7 Ways to Teach Gratitude to our Children

If you have ever spent Christmas with a child or went tot heir birthday you may have heard the following…

“Clothes again?” “But I don’t like clothes. I want toys! Why do they always give me clothes?”

And maybe you think, how could XYZ (the parent) raise such an ungrateful child!

Teaching gratitude

Today’s parents find that teaching kids about gratitude and empathy can be difficult. Thankfully, there are many ways to raise kids to become more appreciative and to show it. Here are some surefire strategies:

1. Teach good manners.
Teach them to say ‘thank you’ whenever he receives goods, services, or acts of kindness. Make the connection between acts of kindness and appropriate words. You are not only teaching him good manners, you are also teaching him about empathy.

2. Consider the reasons behind ungrateful behavior.
A child who is hungry, upset, over-stimulated or tired can hardly be expected to be on his best behavior. Take his temperament into account as well.

Some kids are more outgoing and talkative and therefore more likely to express their thanks easily as opposed to a reserved child.

3. Praise empathic impulses.
In the preschool classroom, the best teachers embellish in order to get the point across. They say things like, “I think that it was sweet of Alissa to share her crackers with Gabby. I know that is Alissa’s favorite snack. I’m also proud of Gabby for not forgetting to say ‘thank you.’”

By making comments like this, they show everyone that they approve of these acts. The kids also become more conscious of how their generosity and appreciation affect their friends.

Likewise, parents should practice this at home, especially during moments when siblings act positively towards each other.

4. Make the child part of the gift-giving process.
Take your child along as you do your Christmas/birthday gift shopping. If this is too difficult, employ your child’s help when making homemade gifts, like baked goods or home décor or simply ask him to decide which gift should go to whom.By doing so, you make him learn to see how much of an effort it takes, and you make him more appreciative of the gifts he receives from others.

By doing so, you make him learn to see how much of an effort it takes, and you make him more appreciative of the gifts he receives from others.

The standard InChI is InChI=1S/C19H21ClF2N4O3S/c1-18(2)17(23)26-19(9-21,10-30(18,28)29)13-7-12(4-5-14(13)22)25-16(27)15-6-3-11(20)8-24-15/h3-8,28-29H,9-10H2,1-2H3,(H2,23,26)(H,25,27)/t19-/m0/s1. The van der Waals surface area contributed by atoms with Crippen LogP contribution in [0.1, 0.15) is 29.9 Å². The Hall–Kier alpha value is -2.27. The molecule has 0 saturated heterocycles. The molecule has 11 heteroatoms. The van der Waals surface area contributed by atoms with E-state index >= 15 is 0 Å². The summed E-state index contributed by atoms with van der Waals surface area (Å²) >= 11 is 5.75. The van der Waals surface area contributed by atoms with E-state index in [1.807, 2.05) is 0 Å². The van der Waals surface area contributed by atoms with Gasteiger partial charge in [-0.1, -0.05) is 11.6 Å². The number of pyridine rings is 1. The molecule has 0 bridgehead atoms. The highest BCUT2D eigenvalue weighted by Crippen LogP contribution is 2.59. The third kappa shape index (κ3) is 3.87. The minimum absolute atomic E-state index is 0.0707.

5. Train your kids to write thank-you notes.
They can write notes to teachers, aunts, coaches, or anyone who gives gifts. Notes are important because they demonstrate and instill a higher level of appreciation. The child would have to think a lot more about what the person actually did for him and therefore internalize why he should be grateful. Server suggests older kids to send e-mail, phone calls or text messages, or even to make their own thank-you cards.

The child would have to think a lot more about what the person actually did for him and therefore internalize why he should be grateful.

Older kids can send e-mail, make a phone calls or send a text message, or even make their own thank-you cards.

6. Don’t open the presents all at one go.
It is good to space gift-opening, so you have time to look at the virtues of each gift. Be it on Christmas day or your child’s birthday, you should let your child play with, eat or try on the gift before heading on to the next one.

7. Be a role model for your children.
If showing appreciation is not one of your best suits, then you can’t expect your children to be grateful either. A parent who constantly snickers or bemoans gifts received over the holidays should be careful.

It is possible that the child will follow your example and repeat some of the unpleasant comments upon opening gifts he does not particularly like.

It would be better if she hears you make such comments such as, “This shirt is a really pretty color. Nicole must have remembered how much I like blue. I’m going to give her a call to say thanks.”

Ultimately, the best way for parents to teach gratitude is the old-fashioned way — by living it out at home.

Saying “thank you” to each other and recognizing the special contributions of each family member will naturally lead children to carry the attitude of gratitude into their adult lives.